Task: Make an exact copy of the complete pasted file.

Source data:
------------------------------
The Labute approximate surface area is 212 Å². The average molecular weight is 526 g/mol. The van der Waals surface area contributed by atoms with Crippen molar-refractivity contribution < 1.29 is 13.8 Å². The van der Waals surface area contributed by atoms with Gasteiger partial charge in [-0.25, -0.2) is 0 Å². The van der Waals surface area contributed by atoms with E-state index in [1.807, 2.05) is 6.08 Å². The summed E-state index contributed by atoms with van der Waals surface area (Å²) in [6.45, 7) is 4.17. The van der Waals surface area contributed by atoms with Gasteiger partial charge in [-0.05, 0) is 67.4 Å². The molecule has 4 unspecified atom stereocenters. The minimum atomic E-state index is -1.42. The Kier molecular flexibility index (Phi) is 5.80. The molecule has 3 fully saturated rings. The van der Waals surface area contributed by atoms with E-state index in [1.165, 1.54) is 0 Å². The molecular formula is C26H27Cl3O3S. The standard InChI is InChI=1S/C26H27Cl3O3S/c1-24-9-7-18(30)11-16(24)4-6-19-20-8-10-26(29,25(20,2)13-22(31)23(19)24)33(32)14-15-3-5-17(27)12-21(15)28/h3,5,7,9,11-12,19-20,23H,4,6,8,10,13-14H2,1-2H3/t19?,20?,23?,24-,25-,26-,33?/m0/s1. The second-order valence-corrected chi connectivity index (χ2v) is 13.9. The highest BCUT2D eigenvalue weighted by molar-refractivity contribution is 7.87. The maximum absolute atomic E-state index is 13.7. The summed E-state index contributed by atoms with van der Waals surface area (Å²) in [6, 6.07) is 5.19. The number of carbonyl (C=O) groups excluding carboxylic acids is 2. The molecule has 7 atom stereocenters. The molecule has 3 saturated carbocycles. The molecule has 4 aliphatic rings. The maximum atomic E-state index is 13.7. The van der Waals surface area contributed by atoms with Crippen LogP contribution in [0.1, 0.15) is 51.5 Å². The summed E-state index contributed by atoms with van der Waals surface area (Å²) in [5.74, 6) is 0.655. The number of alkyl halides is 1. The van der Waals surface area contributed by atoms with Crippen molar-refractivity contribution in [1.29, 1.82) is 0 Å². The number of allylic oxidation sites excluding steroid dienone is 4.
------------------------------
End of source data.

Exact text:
The Labute approximate surface area is 212 Å². The average molecular weight is 526 g/mol. The van der Waals surface area contributed by atoms with Crippen molar-refractivity contribution < 1.29 is 13.8 Å². The van der Waals surface area contributed by atoms with Gasteiger partial charge in [-0.25, -0.2) is 0 Å². The van der Waals surface area contributed by atoms with E-state index in [1.807, 2.05) is 6.08 Å². The summed E-state index contributed by atoms with van der Waals surface area (Å²) in [6.45, 7) is 4.17. The van der Waals surface area contributed by atoms with Gasteiger partial charge in [-0.05, 0) is 67.4 Å². The molecule has 4 unspecified atom stereocenters. The minimum atomic E-state index is -1.42. The Kier molecular flexibility index (Phi) is 5.80. The molecule has 3 fully saturated rings. The van der Waals surface area contributed by atoms with E-state index in [1.165, 1.54) is 0 Å². The molecular formula is C26H27Cl3O3S. The standard InChI is InChI=1S/C26H27Cl3O3S/c1-24-9-7-18(30)11-16(24)4-6-19-20-8-10-26(29,25(20,2)13-22(31)23(19)24)33(32)14-15-3-5-17(27)12-21(15)28/h3,5,7,9,11-12,19-20,23H,4,6,8,10,13-14H2,1-2H3/t19?,20?,23?,24-,25-,26-,33?/m0/s1. The second-order valence-corrected chi connectivity index (χ2v) is 13.9. The highest BCUT2D eigenvalue weighted by molar-refractivity contribution is 7.87. The maximum absolute atomic E-state index is 13.7. The summed E-state index contributed by atoms with van der Waals surface area (Å²) in [6, 6.07) is 5.19. The number of carbonyl (C=O) groups excluding carboxylic acids is 2. The molecule has 7 atom stereocenters. The molecule has 3 saturated carbocycles. The molecule has 4 aliphatic rings. The maximum atomic E-state index is 13.7. The van der Waals surface area contributed by atoms with Crippen LogP contribution in [0.1, 0.15) is 51.5 Å². The summed E-state index contributed by atoms with van der Waals surface area (Å²) in [5.74, 6) is 0.655. The number of alkyl halides is 1. The van der Waals surface area contributed by atoms with Crippen molar-refractivity contribution in [1.29, 1.82) is 0 Å². The number of allylic oxidation sites excluding steroid dienone is 4.